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We examined the effectiveness of simulated underground utility cable markers in hiding infrared cameras along a roadway. Our study took place in the summer of 2014 and winter of 2015 as part of a survey to determine whether swift fox (Vulpes velox) were present along the route of a planned highway expansion project in western Nebraska. Camera covers were constructed of square vinyl posts modified to conceal and camouflage the camera, and used in conjunction with a scent attractant. Camera stations were placed approximately 1.6 km apart and ran for 5 nights along a 200 km stretch of the planned construction site. There were 2,135 trap nights in the study. No camouflaged cameras were taken or disturbed in any way. The only camera placed along the roadway during the survey that was not placed in one of our covers was cable-locked to a utility pole. It was stolen within 3 days. By allowing cameras to remain in the right-of-way (ROW), obtaining access to place the cameras was greatly facilitated in many areas. The cost per camera cover was approximately $20. We conclude this method of disguising cameras is an effective one for roadside use.
The authors think this data will be useful for wildlife biologists. Here we describe the effectiveness of vinyl fence-post covers for trail cameras. The cameras were used for assessing wildlife movement across roadways in western Nebraska. The data on camera disturbance are observational, but the statistical likelihood of 565 trap nights with no disturbance to covered cameras while 2 trap nights with a trail camera locked to a utility pole being taken by unknown persons would seem to support the hypothesis that these camera covers were highly effective. Unfortunately, purely methods papers are not published by many journals, we hope this this method of publication will help disseminate our findings.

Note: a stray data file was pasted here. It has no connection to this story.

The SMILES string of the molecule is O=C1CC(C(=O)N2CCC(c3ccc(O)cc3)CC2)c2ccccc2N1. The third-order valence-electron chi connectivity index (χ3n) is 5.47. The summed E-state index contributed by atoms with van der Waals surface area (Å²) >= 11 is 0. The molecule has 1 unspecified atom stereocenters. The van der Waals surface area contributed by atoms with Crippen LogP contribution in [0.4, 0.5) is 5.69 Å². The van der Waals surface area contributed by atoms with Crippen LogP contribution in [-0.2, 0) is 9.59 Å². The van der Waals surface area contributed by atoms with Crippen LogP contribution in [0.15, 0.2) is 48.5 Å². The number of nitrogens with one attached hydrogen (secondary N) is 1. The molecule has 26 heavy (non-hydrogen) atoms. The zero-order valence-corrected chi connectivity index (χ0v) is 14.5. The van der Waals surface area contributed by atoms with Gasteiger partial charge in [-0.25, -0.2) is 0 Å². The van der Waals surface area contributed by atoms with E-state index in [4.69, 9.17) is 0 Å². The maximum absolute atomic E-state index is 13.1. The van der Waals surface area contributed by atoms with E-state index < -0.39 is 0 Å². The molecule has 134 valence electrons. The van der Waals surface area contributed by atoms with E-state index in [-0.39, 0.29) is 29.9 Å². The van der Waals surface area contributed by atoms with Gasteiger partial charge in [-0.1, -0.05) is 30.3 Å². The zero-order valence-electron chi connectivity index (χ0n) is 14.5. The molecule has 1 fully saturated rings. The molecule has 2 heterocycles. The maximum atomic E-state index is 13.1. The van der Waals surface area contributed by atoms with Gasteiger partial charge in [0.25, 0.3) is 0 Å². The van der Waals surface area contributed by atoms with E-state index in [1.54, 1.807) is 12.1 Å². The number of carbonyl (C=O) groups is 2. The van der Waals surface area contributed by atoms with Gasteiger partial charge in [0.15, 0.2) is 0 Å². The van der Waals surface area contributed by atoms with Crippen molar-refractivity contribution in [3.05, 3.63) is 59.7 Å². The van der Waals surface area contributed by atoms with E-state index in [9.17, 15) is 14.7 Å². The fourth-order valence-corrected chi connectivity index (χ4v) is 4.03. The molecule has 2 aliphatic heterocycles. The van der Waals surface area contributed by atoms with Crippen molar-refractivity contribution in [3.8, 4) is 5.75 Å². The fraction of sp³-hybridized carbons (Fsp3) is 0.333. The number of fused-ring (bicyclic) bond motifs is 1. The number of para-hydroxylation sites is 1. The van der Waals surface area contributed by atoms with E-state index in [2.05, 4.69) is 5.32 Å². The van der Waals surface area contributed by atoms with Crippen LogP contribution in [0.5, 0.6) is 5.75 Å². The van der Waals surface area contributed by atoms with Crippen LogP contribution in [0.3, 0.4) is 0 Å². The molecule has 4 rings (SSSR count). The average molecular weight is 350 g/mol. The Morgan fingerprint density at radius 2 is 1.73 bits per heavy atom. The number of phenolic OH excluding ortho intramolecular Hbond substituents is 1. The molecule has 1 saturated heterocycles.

Raw data from all camera stations surveying 200 miles of roadway
Each row of this table shows the date, location, and results from 5 days and 4 nights of trail camera placement at the location given. The columns give information about how many images were taken and the identification of animals captured by the cameras. These cameras were placed on right-of-way or private land along the roadway scheduled for expansion to 4-lane divided highway.